Many perspectives, 1 simple etiquette

Why Local Elections Are Now Just As Partisan As National Elections

Created: 14 February, 2018
Updated: 17 October, 2022
3 min read

In a democracy, the people have the power, but only if they choose to wield it. With the mercurial state of America’s representative system in recent elections, it’s becoming clear that more involvement from the people is needed.

However, systems like the Electoral College mean that individuals have only so much leverage at the highest levels of government. To be heard, people must take advantage of their opportunities on the local level.

This is how the system is designed, but we need to make some changes in how we use it to realize its potential.

Closer to Home, but Further from Mind

It can sometimes feel like our country's politics take place in far-away buildings and fancy chambers in Washington. These places can seem inaccessible to the layperson, but in fact, that couldn’t be further from the truth.

You can get involved, quite easily, with the politics of your local government and learn a lot about how things function at higher levels in doing it. The problem we face now is that a lack of interest has allowed city politics to become colored by partisanship, just like politics at the national level.

Take for example a case from the Andover Townsman of Massachusetts. In this example, vocal community members with political experience chose to speak out against changes to voting practice designed to inject partisan politics into local elections.

The motive for this is easy to understand. Politics should be about compromise — finding a solution that works best for all.

However, the small contingents of the country that are being heard at a national level right now make it seem like that is no longer the case.

High and Low Partisanship

Part of the reason partisanship has become such a detrimental force in modern politics is that we’ve forgotten its place in political conversation. We’re putting the party in partisanship first — foregoing even minimal compromise for the sake of earning “points” for our political “teams.”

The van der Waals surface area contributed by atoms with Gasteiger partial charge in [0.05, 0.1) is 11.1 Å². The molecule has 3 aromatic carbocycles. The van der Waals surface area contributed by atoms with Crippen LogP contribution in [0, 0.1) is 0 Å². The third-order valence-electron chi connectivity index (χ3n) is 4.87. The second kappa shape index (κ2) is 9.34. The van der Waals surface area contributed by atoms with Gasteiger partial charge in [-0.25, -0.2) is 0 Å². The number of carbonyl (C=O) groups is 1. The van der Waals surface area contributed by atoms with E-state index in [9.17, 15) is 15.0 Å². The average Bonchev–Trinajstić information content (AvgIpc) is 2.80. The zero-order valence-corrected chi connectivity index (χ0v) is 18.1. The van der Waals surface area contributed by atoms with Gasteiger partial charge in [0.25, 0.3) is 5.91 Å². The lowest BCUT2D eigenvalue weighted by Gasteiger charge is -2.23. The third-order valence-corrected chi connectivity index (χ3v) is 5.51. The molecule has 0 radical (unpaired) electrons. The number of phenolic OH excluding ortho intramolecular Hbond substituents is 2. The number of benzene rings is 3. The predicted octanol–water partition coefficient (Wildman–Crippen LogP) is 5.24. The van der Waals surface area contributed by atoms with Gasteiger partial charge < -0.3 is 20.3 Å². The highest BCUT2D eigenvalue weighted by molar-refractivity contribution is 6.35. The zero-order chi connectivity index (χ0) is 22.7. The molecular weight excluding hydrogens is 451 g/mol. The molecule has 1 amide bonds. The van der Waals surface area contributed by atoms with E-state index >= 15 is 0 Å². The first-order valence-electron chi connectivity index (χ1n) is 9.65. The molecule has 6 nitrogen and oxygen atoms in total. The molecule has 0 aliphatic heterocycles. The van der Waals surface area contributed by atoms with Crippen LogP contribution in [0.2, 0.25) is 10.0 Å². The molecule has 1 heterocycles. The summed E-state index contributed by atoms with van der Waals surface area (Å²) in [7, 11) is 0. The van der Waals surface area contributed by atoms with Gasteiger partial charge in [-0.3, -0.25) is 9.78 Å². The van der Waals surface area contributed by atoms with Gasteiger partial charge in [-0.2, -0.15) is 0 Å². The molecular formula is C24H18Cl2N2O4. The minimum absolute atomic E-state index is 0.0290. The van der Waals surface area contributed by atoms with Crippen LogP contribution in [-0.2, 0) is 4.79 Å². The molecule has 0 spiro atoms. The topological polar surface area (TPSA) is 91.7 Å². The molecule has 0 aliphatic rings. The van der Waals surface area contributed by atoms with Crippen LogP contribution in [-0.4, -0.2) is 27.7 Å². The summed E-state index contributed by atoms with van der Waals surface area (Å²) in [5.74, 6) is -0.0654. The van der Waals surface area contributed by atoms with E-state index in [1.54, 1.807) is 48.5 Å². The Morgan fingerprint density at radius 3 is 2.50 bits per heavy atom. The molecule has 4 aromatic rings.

Ultimately we're all on the same team, and sometimes we forget that. Well-paid politicians with powerful lobbyists to appease often forget it particularly well.

And a lack of ethics at the highest level has turned Congress into an argumentative budgeting committee, rather than a body of representatives who care about American citizens.

We should be vigorously committed to political ideas. Commitment gives those ideas power.

However, we should also be willing to accept others’ ideas and participate in political conversation. This is known as “high partisanship.” If you guessed that our current state more closely resembles low partisanship, your guess is correct.

Change Starts at Home

Unless you’re planning to run for Congress tomorrow, and good luck if you are, the place to begin to make this change is in local politics.

Our country needs people who are willing to listen to ideas and move forward with an agenda that serves the greater good, instead of promoting divisive ideas that only advance the party cause.

Representative democracy is a young system, and sometimes we forget that. It's not perfect. There are very few political systems that stand the test of time, and what we're witnessing now is a symptom of our system's maturation.

We have given it time to develop illnesses, problems we have to face — and fix — or suffer huge consequences.

In our system, the mechanism that is designed to remedy this type of illness is term limits. Those in power can’t remain in power indefinitely, but they can pass their ideas along to the next generation of leaders.

Raising new leaders means starting from the grassroots in cities and towns.

So find out when and where your local government meets. Get involved, get educated and invite your friends to join. Having an opinion and defending it is a good thing, but let it be your own, not something that your political affiliation defines for you.

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